“Praetorians are the most respected of leaders in all the Empire’s army. Given command of the most state of the art equipment they are held to a very high standard and many collapse under the pressures of their responsibility. White hot flames burst from crevices of their Lorica armor, few can bare the heat when standing toe to toe with a Praetorian. Their short swords licked by alchemical fires possess the ability to slash and burn through any enemy troops”
We have a lot of concepts for Cairn that we haven’t been able to share until now. The reason for this lack of updates has to do with the death of our artist Rodrigo Petunio and his widow not wanting to kick them over to Embalmit. But after a lengthy and expensive court battle we finally came to settlement after we paid a hobo 50 bucks to break into her house and steal them for us.
Well… the real reason is much more boring though: we’ve been a bit lazy and/or busy with other things and haven’t got around publishing them, so none of that actually happened (maybe the hobo part). Plus you know, I’m still alive and stuff.
Hello, my name is Rodrigo Petunio, I’m the main person working the graphics for Cairn. I work (or used work) as a freelance Illustrator and currently I work anything from Animation, Concept, Graphics, GUI and loan sharkin’ for Cairn.
I’ve been working on the project since October last year, and hopefully some updates on all things Art we have been working on will come soon.
For anyone interested in previous works, here’s a link to my portfolio.
(the cat’s name is Luna, I think I was working on the early animations for Cairn when that picture was taken).
These are the approved concept images of the slek. A race of intelligent creatures for our game Cairn. They are savage in appearance, but aren’t as ferocious as they seem. Some slek undergo a binding with another organism, a sort of symbiotic relationship that creates some pretty bad ass units.
We’re not sure how strongly the slek will be featured in our first release of Cairn, but they’re awesome, so I thought I would share.
While bidding my time, waiting for our local positioning fixes, I’ve been fleshing out some of the maps that we’ll feature in the game. The goal is to have a diverse selection of maps, but not to over extend ourselves on their creation. Originally I planned out 12 maps, 4 for each faction. I’m going to trim that down and plan on having 5 maps.
The goal is to have a variety of interesting places to battle. Making our maps as in depth as a Dota map, but with far more interesting locals.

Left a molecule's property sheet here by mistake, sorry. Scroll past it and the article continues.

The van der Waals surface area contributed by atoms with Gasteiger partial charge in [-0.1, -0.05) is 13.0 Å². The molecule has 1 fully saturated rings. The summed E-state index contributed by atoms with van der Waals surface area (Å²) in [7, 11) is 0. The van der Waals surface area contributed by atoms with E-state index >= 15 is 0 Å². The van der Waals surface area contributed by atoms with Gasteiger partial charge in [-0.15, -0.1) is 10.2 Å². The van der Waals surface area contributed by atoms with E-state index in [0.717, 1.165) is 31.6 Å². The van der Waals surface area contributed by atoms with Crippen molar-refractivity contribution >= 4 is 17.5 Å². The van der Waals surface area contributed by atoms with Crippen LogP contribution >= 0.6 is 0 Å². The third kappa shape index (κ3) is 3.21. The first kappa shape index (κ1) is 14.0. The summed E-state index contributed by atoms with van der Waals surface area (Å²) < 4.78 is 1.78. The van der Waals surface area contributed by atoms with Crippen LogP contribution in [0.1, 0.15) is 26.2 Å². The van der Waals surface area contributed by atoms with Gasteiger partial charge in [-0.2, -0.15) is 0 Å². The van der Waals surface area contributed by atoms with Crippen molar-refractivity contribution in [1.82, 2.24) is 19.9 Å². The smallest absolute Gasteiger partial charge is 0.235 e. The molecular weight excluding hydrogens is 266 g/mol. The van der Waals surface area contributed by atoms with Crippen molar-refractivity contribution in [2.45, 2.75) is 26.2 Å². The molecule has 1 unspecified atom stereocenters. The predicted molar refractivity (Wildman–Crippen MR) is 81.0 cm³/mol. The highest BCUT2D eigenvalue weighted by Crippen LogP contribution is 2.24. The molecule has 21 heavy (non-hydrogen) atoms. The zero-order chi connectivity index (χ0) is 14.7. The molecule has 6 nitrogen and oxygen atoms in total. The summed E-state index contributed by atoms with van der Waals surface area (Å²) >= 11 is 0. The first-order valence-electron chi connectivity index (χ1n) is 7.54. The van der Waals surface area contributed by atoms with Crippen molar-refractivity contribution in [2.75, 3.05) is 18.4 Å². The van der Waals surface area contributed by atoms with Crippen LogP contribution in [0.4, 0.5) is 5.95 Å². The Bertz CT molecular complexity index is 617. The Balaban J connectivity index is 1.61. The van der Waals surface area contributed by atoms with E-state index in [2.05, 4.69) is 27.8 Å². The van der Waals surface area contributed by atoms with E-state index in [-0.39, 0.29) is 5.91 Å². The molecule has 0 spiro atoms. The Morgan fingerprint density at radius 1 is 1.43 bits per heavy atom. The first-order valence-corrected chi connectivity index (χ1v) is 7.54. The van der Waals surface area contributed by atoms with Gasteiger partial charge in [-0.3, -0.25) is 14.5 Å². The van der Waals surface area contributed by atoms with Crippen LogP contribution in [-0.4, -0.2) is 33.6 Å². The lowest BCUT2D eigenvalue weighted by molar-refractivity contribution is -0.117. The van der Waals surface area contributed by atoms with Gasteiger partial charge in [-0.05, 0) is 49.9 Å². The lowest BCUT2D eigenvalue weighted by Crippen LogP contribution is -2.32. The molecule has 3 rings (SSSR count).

Here are their high level descriptions….
To cut to the chase, Erik Gampfer has quit the project.
He had problems with the way I was managing the project and how harshly I criticized his work. Then I had problems with the way he communicated and the degrading quality of his work. So he decided it would be best if he left the project.
For anyone who has followed us for a long time, this sounds like a broken record. I recruit a hopeful artist, someone who wants to change their career, and break into the art or game design world. Then three months later their work output slows, they begin to not participate in meetings, they stop sending updates, they then disappear completely or send in a resignation letter.
So I have to ask, what am I doing wrong…
- I think I do judge harshly, often people will say they have thick skin and prefer the honesty, but I think that when you’re asking someone to change something they poured themselves in more care must be taken.
- I make assumptions about the ease or difficulty of the work. Sometimes I assume something is going to be easy when it takes a lot longer. Honestly this is terrible on my part, people do this constantly with coding. I should know better.
- I assume they are as dedicated to the project as I am. I work on this out of passion, but I can’t assume that others have that same passion.
- I am not always clear in what I want. I often talk vaguely, which is great for writing or story telling, but when you are telling an artist what to draw, don’t feed them details and then ask them to rework it, it can cause frustration.
I then have to improve these things, but some are justified
I want my game to have a very polished look, and this starts with solid design. If quality is lacking I think it’s important to voice concern. The problem is finding people that can separate their work from their personal feelings. So here is what I’ve decided to do…
- I am going to work with a professional artist, someone with a proven track record of accomplished work.
- We are going to discuss all designs up front, discuss concepts, influences, and look through descriptions.
- I am going to ask for an estimation on the length of work and let it guide my expectations.
- I will only assume they are dedicated as long as the cash is flowing.
Hopefully this change from amateur to professional is what is best for the project. Thankfully our supporters have made it possible for me to try this. Game on.